Surviving the Threat of Burnout
Roundtable APGO Fac Dev Seminar
Precis: Like Smokey Bear says\\\"Only you can prevent burnout...\\\"
Workshop Text: The stressors that contribute to professional burnout are everywhere. At the close of
this discussion the involved learner should be able to; 1. describe the causes of professional burnout 2.
list common symptoms associated with professional burnout 3. implement a strategy of body, mind and
spirit to minimize to impact of stress and avoid burnout.
CME, GME, Interpersonal & Communication Skills, Professionalism, Residency Director, Osteopathic Faculty, Clerkship Director, Faculty, Resident, Student, 2016, Faculty Development Seminar,
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Impact of an Immediate Postpartum Intrauterine Device Insertion Simulation on Resident and Attending Providers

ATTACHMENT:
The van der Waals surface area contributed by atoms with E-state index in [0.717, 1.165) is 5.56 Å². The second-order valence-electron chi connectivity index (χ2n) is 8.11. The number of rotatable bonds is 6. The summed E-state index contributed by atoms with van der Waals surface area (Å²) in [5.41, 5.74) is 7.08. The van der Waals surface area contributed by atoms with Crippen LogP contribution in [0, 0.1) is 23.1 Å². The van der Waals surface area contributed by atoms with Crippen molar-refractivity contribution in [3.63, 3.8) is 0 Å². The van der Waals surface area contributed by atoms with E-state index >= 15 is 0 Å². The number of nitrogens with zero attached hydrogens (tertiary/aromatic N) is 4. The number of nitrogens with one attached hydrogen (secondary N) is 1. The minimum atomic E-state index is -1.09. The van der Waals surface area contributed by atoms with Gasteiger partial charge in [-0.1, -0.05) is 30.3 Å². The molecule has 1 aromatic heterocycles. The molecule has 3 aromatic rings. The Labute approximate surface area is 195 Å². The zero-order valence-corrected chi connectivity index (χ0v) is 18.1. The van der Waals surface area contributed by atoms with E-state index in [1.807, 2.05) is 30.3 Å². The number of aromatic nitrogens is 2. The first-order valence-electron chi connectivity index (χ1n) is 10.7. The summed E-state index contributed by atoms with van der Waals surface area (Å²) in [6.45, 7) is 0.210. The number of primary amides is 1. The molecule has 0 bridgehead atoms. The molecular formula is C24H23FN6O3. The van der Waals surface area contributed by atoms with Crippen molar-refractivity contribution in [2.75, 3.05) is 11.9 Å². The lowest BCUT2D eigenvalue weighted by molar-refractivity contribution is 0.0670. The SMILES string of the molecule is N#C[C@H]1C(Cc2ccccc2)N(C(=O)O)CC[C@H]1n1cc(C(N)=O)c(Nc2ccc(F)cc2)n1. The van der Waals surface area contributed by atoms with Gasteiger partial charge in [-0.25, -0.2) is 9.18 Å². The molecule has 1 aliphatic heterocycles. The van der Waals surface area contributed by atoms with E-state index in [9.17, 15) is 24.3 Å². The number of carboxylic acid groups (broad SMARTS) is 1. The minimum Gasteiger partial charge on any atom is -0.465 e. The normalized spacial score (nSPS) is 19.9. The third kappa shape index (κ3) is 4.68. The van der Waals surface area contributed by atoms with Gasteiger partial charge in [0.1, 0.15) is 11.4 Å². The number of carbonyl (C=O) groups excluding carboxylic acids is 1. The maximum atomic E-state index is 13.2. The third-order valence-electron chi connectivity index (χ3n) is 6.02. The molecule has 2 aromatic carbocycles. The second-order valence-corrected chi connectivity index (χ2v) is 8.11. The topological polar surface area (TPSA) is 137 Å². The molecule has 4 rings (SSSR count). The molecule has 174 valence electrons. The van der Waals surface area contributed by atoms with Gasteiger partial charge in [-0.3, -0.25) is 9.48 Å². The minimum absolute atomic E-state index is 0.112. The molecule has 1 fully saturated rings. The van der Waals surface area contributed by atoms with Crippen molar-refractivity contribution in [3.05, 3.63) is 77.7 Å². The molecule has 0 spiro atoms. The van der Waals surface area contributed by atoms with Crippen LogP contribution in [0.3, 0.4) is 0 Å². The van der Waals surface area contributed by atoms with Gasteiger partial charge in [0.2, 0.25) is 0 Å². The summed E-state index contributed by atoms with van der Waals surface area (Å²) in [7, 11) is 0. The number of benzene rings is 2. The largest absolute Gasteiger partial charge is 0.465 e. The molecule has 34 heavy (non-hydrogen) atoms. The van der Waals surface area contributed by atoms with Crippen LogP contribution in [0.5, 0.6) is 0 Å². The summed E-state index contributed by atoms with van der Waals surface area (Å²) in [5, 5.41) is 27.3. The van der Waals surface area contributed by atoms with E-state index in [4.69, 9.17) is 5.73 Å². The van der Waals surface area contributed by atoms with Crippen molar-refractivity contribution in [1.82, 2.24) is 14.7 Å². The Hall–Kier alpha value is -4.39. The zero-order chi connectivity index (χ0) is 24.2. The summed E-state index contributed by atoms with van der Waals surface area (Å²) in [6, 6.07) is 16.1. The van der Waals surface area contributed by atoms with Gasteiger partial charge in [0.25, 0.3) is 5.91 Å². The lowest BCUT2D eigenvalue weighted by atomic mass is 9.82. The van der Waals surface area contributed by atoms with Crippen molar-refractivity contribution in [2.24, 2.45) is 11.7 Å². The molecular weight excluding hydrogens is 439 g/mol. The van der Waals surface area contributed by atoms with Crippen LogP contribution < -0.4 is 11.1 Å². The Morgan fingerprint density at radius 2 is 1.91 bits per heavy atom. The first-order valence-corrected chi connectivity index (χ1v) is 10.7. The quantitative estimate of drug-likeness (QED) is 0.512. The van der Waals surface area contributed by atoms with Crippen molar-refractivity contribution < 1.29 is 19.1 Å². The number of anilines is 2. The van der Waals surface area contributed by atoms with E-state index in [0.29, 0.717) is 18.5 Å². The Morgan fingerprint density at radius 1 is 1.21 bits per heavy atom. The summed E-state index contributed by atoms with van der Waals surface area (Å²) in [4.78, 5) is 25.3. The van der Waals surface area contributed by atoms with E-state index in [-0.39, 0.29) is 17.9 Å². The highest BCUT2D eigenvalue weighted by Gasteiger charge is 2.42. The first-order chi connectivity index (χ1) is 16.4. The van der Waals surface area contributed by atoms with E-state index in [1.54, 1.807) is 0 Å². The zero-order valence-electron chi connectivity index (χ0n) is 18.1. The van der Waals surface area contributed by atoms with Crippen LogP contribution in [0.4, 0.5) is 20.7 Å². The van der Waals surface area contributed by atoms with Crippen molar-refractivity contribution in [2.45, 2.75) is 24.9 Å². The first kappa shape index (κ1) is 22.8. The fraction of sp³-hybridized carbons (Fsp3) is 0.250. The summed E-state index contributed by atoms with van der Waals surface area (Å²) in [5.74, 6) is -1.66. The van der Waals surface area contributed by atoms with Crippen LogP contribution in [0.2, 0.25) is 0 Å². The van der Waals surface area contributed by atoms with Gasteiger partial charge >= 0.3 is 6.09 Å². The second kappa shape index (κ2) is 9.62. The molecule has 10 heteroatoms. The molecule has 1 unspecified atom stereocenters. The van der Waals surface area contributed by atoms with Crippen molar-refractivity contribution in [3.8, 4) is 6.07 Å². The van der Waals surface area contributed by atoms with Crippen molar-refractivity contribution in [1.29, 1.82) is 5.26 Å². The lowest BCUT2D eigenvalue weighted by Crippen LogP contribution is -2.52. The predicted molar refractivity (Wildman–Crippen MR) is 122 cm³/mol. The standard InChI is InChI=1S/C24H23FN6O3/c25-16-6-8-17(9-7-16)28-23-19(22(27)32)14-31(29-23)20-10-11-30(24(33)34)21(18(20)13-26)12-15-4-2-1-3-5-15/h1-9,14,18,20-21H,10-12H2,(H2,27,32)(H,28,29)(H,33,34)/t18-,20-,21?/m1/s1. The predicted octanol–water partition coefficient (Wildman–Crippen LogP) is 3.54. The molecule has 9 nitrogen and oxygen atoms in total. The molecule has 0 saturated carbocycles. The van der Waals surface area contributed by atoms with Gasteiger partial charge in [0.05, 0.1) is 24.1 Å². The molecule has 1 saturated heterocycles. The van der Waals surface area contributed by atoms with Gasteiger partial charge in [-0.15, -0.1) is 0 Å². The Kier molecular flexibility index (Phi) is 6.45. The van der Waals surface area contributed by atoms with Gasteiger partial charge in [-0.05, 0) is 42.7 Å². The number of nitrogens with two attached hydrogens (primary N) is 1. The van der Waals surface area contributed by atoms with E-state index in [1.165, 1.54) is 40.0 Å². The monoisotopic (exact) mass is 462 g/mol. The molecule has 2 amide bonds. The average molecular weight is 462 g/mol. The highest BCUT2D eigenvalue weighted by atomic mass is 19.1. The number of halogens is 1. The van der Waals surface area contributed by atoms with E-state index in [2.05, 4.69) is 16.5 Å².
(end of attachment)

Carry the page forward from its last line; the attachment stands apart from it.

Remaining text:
Background: PPIUD use may be reduced if providers feel they have
inadequate knowledge and skills.
Methods: From 11/2013-2/2015, obstetrical providers at two
teaching hospitals participated in a 30-minute PPIUD simulation workshop. We
assessed knowledge of PPIUD indications, technique, and safety, and comfort
with knowledge and skills pre-intervention, immediately following, and 6 months
Results: Training participants (n=84) included 39 residents and
45 attendings (25 certified nurse-midwives and 20 OB/GYNs). Fifty-seven
participants (68%) completed the 6-month assessments. Many participants had
placed PPIUDs (54% of residents vs 64% of attendings, p=0.32); 52% were
comfortable with their knowledge and 45% with their insertion skills defined by
self-assessment of ≥7 on a10-point scale. On the pre-test, 77% answered
≥80% of the knowledge-based questions correctly; this proportion rose to 95%
and 97% on the immediate and 6-month assessments respectively, and were similar
between residents and attendings. Immediately post-simulation, 94% of
participants scored their comfort with PPIUD knowledge at ≥7/10; this fell to
86% by 6 months. Likewise, 87% and 74% scored their comfort with skills
at ≥7/10 immediately and at 6 months respectively. By 6 months, 81% reported